- Lots of similar words: large, tall, gigantic, towering presence and massive bulk
    - Hatred, Frenzy and battle focus
    - Front rank does not give a rank bonus, but it does give a rank (super confusing for new players)
    - Warmachine & construct
    - Poison attacks, toxic attacks, lethal strike, divine attacks, flaming attacks, magical attacks
    From this list
    1) WS - the split to OWS and DWS was intentional and does give increased granularity - they represent different things and, so long as you don't assume they're always equal (as they previously were) isn't too much of a burden to adjust to.

    2) two types of special save - it does create an additional layer of rock-paper-scissors. I've no idea whether this is intentional or not, or simply legacy (I can't even remember what legacy was here!). Is it a bug or a feature that we have wards and regens?

    3) IMO the size system is a hot mess. Not necessarily mechanically, but linguistically. I frequently see conversations by better players than me about using X to block LoS to Y, and discussions around cover, etc. The inclusion of Tall as some sort of half-way-house between categories (like an extra 0.5) is confusing. And the fact that we have three sizes of troops but they're not Small, Medium and Large is also confusing.

    4) Hatred, frenzy and battle focus at least *sound* different, even if they're covering similar mental states. I find battle focus and battle fever to be confusingly similar.

    5) Front rank giving a rank but not a rank bonus - 100 times this. Very confusing for new (or like me just slow) players.

    6) Again, these all have different *sounds* so for me at least I don't confuse them. But in terms of their mechanics as has been said above, toxic attacks is a really unhelpful name. They could be corrosive (eating through armour) or gas (sneaking through armour), but why should something being toxic mean that your armour can't save you from it - the toxicity would still need to be administered. And of these, the similarity in concept between toxic and poison could be a red herring for people who aren't so entrenched in the vernacular already that the words don't matter they're just keywords to trigger a mechanic.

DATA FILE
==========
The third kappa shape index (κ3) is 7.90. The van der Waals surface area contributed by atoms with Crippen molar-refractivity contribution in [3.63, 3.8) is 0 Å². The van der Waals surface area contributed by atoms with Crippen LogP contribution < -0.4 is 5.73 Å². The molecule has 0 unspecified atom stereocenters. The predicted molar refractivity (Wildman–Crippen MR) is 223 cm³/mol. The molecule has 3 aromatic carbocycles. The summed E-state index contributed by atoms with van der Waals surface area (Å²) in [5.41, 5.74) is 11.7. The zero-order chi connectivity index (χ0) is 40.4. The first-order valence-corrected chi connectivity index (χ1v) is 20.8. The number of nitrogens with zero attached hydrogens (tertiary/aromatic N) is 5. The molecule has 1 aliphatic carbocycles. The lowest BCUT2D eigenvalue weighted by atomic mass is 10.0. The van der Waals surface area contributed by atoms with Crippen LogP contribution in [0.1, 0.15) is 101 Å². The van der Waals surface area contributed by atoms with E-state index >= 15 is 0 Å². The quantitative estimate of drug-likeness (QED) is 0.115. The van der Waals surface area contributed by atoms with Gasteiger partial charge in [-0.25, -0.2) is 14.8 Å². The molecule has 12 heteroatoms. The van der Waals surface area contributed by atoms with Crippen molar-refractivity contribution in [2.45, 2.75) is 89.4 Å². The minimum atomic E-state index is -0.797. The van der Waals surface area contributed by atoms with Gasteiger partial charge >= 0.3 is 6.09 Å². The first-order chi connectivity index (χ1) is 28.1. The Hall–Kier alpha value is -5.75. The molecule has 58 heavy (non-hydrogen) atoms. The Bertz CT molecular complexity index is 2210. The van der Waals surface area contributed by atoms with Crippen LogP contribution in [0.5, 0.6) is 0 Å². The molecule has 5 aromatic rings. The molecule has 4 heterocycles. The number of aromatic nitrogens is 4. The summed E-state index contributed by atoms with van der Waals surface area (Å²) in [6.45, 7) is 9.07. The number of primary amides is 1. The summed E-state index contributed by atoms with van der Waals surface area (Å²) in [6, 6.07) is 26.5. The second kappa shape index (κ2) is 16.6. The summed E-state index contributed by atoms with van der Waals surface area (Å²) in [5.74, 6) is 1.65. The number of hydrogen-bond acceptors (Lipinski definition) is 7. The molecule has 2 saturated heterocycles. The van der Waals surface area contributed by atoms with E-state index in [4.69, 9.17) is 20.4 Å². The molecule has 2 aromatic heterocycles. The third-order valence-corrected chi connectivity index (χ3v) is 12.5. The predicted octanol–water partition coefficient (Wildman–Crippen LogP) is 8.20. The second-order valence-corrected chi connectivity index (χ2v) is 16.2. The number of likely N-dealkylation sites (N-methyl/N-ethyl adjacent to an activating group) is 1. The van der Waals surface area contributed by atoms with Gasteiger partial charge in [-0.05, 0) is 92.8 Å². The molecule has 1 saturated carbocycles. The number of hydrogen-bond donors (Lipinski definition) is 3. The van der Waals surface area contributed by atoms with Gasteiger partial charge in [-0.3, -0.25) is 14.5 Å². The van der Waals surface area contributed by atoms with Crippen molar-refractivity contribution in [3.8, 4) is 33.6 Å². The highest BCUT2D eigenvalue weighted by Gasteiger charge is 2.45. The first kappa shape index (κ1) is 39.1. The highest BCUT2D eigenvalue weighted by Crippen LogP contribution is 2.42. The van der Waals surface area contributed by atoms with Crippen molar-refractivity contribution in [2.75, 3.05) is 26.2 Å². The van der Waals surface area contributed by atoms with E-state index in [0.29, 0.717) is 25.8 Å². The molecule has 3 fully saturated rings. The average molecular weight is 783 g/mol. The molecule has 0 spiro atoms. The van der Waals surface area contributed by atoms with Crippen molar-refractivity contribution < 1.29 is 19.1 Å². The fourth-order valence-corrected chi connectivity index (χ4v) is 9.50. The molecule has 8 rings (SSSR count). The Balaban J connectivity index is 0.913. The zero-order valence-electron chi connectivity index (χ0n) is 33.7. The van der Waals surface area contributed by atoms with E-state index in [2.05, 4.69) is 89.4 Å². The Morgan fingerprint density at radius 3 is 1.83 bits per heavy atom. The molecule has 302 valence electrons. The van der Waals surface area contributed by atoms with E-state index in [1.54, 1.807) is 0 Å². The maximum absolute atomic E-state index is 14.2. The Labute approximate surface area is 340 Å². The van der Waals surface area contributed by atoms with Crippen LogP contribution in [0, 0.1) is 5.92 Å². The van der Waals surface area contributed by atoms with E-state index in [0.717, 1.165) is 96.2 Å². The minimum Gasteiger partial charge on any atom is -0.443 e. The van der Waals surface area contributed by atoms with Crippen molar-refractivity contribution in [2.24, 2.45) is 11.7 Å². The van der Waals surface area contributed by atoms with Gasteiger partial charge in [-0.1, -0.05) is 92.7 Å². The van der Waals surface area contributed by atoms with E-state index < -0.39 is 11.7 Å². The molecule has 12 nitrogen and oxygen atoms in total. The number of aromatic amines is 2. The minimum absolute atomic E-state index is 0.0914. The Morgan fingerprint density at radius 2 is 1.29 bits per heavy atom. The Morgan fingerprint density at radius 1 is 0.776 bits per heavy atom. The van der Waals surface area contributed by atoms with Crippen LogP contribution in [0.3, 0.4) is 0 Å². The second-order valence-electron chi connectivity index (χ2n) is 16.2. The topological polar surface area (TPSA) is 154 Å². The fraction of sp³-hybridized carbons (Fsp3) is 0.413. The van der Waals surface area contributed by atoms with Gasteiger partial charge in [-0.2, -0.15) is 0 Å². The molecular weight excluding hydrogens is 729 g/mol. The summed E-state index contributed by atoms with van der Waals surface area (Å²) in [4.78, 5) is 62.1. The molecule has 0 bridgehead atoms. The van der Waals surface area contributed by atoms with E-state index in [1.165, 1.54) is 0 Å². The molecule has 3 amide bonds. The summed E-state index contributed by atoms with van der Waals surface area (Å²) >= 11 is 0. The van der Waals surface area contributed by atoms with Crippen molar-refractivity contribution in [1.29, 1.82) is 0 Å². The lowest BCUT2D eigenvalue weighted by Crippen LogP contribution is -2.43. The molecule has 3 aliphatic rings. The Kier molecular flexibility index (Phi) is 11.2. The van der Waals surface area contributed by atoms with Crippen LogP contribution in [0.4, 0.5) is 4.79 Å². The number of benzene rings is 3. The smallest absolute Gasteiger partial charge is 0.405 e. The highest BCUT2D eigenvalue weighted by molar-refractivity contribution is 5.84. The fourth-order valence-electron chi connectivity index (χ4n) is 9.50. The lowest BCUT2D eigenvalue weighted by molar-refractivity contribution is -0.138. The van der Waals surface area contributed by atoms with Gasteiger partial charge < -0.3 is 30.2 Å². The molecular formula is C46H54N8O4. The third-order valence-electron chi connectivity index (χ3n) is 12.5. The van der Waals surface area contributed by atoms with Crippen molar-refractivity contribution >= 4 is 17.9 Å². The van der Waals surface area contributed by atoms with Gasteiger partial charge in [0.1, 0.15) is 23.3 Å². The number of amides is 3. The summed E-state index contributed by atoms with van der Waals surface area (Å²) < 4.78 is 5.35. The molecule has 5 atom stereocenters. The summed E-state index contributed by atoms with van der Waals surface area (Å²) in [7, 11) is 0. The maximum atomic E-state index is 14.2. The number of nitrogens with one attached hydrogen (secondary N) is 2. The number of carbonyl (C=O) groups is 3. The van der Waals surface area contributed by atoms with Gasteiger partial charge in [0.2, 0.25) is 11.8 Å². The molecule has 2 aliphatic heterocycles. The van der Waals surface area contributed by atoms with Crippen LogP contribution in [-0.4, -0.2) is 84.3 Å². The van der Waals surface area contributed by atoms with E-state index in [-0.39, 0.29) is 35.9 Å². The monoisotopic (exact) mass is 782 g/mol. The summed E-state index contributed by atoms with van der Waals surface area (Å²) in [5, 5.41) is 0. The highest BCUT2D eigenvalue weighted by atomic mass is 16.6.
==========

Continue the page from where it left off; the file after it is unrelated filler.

Where terms are confusing, or have obvious potential to be so, there's also a generally easy fix available with re-naming.
    Join us on Ulthuan.net
  • ferny wrote:

    2) two types of special save - it does create an additional layer of rock-paper-scissors. I've no idea whether this is intentional or not, or simply legacy (I can't even remember what legacy was here!). Is it a bug or a feature that we have wards and regens?
    The issue with the saves is that they both work exactly the same, except fortitude is negated by fire attacks and lethal strikes, whereas aegis only has divine attacks as a real weakness, and that doesn't negate it, just forces a re-roll. The two are similar enough that they (IMO) don't warrant being separate things. We just kinda use fortitude as "aegis, but for beasts and stuff".

    Fortitude was previously regeneration. The kind of stuff that trolls, hydras and wolverines have - a healing factor. In-game, it doesn't work like that though, it works as a save. And I suspect this is due to damage multipliers. So a troll with 3 HP gets shot by a cannon. The troll makes the roll and if the save fails, the cannon rolls a D3+1 and if scoring 3 or higher, the troll is dead. But if the save succeeds, there's no damage at all. So it's an all or nothing situation. But if it had been a proper regeneration rule, the troll would have taken the D3+1 HP and then checked to regenerate each one, which is considerably different. And I think that would be more intuitive and also more fun as it adds to the character of these creatures. And I'd also rather see aegis saves expanded to models that don't regenerate but are damage resistant. Take the VS Abomination. I doubt it regenerates but I can definitely see it being a monstrosity without obvious weak spots, so a stab in the "chest" didn't hit any vital organs, so it doesn't care. That should be represented by Aegis, whereas Undead creatures that lost an arm and has it re-attached by necromancy magic should be represented by regeneration.